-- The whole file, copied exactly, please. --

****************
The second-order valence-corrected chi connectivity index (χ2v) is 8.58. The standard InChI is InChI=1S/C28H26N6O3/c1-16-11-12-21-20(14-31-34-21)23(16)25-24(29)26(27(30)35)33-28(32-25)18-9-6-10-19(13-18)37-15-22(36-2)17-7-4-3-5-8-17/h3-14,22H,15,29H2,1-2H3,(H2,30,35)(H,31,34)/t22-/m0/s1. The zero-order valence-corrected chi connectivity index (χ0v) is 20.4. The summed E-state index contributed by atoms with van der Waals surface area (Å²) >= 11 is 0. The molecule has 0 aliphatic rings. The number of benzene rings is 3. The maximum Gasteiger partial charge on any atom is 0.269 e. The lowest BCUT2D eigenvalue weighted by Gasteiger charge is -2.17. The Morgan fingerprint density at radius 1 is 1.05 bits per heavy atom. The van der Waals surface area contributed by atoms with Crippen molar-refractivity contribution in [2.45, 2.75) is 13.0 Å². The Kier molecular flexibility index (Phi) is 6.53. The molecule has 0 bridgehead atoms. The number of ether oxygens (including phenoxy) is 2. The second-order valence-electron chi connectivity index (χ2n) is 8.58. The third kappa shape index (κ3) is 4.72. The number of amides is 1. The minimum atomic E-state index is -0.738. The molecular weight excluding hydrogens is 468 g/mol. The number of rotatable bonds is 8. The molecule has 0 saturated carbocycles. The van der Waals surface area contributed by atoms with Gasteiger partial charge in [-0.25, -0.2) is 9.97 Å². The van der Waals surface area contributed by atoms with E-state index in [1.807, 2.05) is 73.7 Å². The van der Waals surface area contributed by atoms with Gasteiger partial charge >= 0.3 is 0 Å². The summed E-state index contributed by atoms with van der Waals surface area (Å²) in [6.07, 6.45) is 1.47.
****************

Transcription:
The second-order valence-corrected chi connectivity index (χ2v) is 8.58. The standard InChI is InChI=1S/C28H26N6O3/c1-16-11-12-21-20(14-31-34-21)23(16)25-24(29)26(27(30)35)33-28(32-25)18-9-6-10-19(13-18)37-15-22(36-2)17-7-4-3-5-8-17/h3-14,22H,15,29H2,1-2H3,(H2,30,35)(H,31,34)/t22-/m0/s1. The zero-order valence-corrected chi connectivity index (χ0v) is 20.4. The summed E-state index contributed by atoms with van der Waals surface area (Å²) >= 11 is 0. The molecule has 0 aliphatic rings. The number of benzene rings is 3. The maximum Gasteiger partial charge on any atom is 0.269 e. The lowest BCUT2D eigenvalue weighted by Gasteiger charge is -2.17. The Morgan fingerprint density at radius 1 is 1.05 bits per heavy atom. The van der Waals surface area contributed by atoms with Crippen molar-refractivity contribution in [2.45, 2.75) is 13.0 Å². The Kier molecular flexibility index (Phi) is 6.53. The molecule has 0 bridgehead atoms. The number of ether oxygens (including phenoxy) is 2. The second-order valence-electron chi connectivity index (χ2n) is 8.58. The third kappa shape index (κ3) is 4.72. The number of amides is 1. The minimum atomic E-state index is -0.738. The molecular weight excluding hydrogens is 468 g/mol. The number of rotatable bonds is 8. The molecule has 0 saturated carbocycles. The van der Waals surface area contributed by atoms with Gasteiger partial charge in [-0.25, -0.2) is 9.97 Å². The van der Waals surface area contributed by atoms with E-state index in [1.807, 2.05) is 73.7 Å². The van der Waals surface area contributed by atoms with Gasteiger partial charge >= 0.3 is 0 Å². The summed E-state index contributed by atoms with van der Waals surface area (Å²) in [6.07, 6.45) is 1.47.